Pioneering power at Kristiansand
After substantial investments in recent years, the Norwegian port of Kristiansand is at the cutting edge of shore power, writes Charlie Bartlett.
With an abundant supply of cheap hydroelectric energy with an almost negligible carbon content, many Norwegian ports have taken to supplying shore power for vessels docked at the ports, saving emissions of carbon, and offering owners easy compliance with the stringent sulphur and NOx restrictions that predominate in the North and Baltic Seas.
But the Port of Kristiansand in particular, on Norway’s southern coast, is a shore power dream. Visited by Color Line and Fjordlines which carry passengers to and from the Danish port of Hirtshals, the port boasts the closest proximity in Norway to North European ports like Hamburg, Rotterdam, Antwerp and Bremerhaven, as well as links to Quebec, St. Petersburg, and Newcastle. “We have a central place in the international transport corridors,” explains Mathias Bernander, Chief Marketing Officer. “We think of ourselves as a national transport hub – we are the closest port to the continent—we are a natural gateway to Europe.”
Of course, not every vessel on these routes will be capable of plugging in. But that hasn’t stopped Kristiansand doubling down on the technology. In 2014, Color Line bought an 11,000 volt automatic docking shore power system, designed by ABB, which would supply 2500kW each time one of ferries Superspeed 1 or 2 docked there. The system supplied these ferries with 2.8m kWh of Norwegian hydroelectric power annually in 2016 and 2017, saving of 2300 tons of CO2 on Superspeed 1, as well as 34 tons of NOx and 2 tons of SOx.
“The system is small, but very high voltage,” says Trond Sikveland, Real Estate Manager. “The project manager told me they don’t need more than five minutes to plug it in. The thing about high voltage is that you don’t need very thick cables to transport energy quickly and cheaply.
“Hurtigruten have indicated they want to use the same system as well, because it is fast, simple and safe. If it turns out they want to use the same system, we will do the same thing as with Color Line – get them talking with a local supplier and they can reach an agreement.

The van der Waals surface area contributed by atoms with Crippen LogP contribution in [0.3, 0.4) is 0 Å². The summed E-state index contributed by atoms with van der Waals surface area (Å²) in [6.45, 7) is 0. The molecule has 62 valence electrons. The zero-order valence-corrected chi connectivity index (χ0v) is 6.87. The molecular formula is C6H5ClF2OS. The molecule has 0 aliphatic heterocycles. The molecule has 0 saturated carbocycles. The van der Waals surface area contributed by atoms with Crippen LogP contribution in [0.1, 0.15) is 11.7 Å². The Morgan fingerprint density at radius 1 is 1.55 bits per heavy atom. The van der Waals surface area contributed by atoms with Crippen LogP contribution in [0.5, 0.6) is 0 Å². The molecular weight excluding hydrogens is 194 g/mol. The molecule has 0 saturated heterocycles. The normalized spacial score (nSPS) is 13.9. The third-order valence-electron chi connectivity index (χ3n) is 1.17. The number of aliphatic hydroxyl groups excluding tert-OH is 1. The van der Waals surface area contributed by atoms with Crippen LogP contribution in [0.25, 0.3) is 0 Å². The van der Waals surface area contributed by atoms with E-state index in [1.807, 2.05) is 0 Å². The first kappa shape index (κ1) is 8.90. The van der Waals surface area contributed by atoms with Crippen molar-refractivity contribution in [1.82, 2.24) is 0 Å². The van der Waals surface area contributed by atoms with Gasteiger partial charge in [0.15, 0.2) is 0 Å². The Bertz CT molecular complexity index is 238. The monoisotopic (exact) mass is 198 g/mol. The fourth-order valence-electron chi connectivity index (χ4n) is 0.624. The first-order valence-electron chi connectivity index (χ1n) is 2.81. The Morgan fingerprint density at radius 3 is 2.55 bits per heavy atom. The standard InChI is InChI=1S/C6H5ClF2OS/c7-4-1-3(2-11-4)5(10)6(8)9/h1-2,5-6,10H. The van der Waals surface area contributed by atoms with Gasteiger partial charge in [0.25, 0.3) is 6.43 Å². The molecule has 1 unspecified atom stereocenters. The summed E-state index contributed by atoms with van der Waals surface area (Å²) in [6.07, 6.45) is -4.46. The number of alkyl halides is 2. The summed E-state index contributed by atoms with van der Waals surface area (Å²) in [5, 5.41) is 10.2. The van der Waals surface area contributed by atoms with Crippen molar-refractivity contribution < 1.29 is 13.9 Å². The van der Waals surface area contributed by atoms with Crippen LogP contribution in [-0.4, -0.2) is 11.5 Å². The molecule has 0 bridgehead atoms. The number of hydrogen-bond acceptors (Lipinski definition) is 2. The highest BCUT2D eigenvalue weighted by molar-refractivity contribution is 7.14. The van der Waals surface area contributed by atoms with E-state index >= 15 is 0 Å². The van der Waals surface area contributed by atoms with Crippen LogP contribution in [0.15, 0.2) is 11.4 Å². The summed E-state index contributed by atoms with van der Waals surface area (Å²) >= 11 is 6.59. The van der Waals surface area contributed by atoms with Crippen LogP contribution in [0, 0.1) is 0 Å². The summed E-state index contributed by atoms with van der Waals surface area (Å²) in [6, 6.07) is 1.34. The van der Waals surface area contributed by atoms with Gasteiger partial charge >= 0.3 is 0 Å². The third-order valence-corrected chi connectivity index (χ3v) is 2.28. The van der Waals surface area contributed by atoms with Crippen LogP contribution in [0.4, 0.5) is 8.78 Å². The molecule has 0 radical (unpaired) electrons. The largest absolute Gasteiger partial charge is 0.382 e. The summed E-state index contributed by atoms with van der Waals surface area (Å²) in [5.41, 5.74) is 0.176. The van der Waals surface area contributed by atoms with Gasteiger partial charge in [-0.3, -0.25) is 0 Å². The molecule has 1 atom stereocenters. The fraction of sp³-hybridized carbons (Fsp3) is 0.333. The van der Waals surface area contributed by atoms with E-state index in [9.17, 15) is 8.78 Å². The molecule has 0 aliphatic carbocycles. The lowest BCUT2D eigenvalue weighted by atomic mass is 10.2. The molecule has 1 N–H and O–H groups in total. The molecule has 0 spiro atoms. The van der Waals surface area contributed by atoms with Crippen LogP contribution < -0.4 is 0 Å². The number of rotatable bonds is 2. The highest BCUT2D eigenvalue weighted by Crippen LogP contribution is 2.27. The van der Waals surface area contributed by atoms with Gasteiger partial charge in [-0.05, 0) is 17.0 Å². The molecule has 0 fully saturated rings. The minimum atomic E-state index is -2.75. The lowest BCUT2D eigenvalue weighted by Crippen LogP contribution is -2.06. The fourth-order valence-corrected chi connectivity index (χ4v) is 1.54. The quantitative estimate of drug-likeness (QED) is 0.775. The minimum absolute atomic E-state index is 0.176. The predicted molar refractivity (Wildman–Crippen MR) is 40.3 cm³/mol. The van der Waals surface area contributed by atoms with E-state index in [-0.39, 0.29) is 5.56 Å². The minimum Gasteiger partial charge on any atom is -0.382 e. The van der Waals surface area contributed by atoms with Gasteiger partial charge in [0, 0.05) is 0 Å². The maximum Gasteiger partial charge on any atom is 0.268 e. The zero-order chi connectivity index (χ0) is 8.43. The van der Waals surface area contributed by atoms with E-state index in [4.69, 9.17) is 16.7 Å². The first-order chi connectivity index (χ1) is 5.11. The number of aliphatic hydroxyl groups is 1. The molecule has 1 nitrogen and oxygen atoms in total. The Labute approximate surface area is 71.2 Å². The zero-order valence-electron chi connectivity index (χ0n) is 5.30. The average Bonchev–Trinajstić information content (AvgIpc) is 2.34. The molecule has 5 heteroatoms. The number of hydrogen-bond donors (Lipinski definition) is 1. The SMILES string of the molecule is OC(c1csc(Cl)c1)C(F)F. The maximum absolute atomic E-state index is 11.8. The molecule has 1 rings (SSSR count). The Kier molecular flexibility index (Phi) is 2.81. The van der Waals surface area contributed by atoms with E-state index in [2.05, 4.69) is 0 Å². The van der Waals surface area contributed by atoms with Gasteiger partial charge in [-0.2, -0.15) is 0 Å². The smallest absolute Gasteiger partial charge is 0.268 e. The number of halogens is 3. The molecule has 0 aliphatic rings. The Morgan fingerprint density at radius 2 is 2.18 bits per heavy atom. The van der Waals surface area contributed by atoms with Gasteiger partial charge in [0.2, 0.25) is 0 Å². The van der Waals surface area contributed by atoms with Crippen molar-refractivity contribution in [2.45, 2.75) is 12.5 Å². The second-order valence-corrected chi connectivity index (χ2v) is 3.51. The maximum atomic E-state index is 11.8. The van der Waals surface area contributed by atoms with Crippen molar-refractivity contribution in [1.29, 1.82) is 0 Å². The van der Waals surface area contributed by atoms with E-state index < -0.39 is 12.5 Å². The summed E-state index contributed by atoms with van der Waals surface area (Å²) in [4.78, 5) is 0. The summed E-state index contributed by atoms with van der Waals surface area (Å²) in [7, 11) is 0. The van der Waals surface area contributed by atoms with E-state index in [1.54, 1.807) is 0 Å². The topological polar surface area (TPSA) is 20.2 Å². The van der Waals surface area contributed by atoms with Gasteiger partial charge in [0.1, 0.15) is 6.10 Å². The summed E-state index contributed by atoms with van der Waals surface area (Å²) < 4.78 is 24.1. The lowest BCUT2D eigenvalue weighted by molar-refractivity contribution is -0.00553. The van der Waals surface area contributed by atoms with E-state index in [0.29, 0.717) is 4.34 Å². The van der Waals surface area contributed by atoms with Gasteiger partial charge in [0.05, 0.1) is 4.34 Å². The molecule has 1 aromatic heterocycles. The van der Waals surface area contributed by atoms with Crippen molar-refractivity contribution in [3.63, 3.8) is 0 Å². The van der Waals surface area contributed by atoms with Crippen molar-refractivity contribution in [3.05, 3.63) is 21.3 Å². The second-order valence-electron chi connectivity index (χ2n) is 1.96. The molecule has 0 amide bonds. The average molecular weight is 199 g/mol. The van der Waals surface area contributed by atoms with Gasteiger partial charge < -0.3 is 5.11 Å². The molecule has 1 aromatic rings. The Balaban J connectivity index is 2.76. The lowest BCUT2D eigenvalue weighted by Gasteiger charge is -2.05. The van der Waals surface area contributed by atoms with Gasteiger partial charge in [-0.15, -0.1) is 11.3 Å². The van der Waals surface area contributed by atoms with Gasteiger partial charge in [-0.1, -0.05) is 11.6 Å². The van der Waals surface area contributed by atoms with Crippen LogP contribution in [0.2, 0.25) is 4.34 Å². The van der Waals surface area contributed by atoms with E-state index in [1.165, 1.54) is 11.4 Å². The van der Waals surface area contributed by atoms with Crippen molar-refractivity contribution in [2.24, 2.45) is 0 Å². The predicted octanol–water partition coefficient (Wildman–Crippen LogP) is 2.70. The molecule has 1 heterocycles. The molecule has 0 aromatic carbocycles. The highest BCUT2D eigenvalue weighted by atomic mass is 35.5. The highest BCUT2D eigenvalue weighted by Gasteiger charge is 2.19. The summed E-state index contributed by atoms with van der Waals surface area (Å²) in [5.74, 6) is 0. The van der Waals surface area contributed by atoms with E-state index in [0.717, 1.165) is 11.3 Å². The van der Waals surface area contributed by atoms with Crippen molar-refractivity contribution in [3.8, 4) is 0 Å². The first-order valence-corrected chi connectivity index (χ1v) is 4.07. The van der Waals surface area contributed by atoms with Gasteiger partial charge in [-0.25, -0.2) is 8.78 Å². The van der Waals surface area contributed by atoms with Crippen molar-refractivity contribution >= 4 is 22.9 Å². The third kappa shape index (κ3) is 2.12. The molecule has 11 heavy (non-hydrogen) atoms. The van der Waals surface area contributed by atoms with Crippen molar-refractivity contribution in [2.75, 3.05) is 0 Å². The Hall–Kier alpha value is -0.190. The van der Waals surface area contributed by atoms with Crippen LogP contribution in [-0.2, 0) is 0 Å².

“It’s easier with a ferry—they can send the costs directly to the ferry company. It’s not so easy with ships coming from all over the world.”
Following the Color Line agreement, Kristiansand moved to provide support for the offshore industry. Another system, a fully mobile containerised shore power system mounted on the back of a truck, was delivered by Processkontroll Elektriska AB in Q3 2015 following a tendering competition. The system could be used to supply offshore vessels with 200kVA. This was soon joined by a rented system, capable of 1000 kVA, from provider SEC AS. “Our strategy is to move the shore power to where the ship is, so we don’t have to tell the vessel to dock in a specific place,” says Sikveland. “We just put up supply and cabinets to plug into, and we move the containers with the shore power systems.”
Now, a new system has been installed at the port, delivering up to 16 MVA electrical energy, in accordance with international high voltage IEC 80005-1 standard. Co-financed by the EU Horizon 2020 programme, and costing EUR4m, it is the largest in Norway, explains Sikveland. “Powercon is the developer, they’re a Danish company. The only thing we had to commit to was sign that we owned it, and supply the infrastructure—so, the cabling and pipework. They started manufacturing it in May and went very fast since then.”
Comprising eight 20ft containers’ worth of transformers, cooling systems, and converters, the system has been placed with container vessels in mind, but the inaugural connection was made on a cruise vessel. “We used it on Regal Princess,” explains Sikveland. “We supplied 8.2MW. That was the first connection and the test of the system.”
Despite its 1280sq ft footprint, the system can be moved to a new location if necessary—essential, as the port is planning to relocate its container operations imminently. “As with many ports there is pressure to move activities out of the city centre,” says Bernander. “We will be moving the container terminal Northward, close to the airport. We’re saying 10-15 years, but the vast majority of government officials are in favour of moving the terminal, so once it’s agreed upon, we can move pretty fast.”
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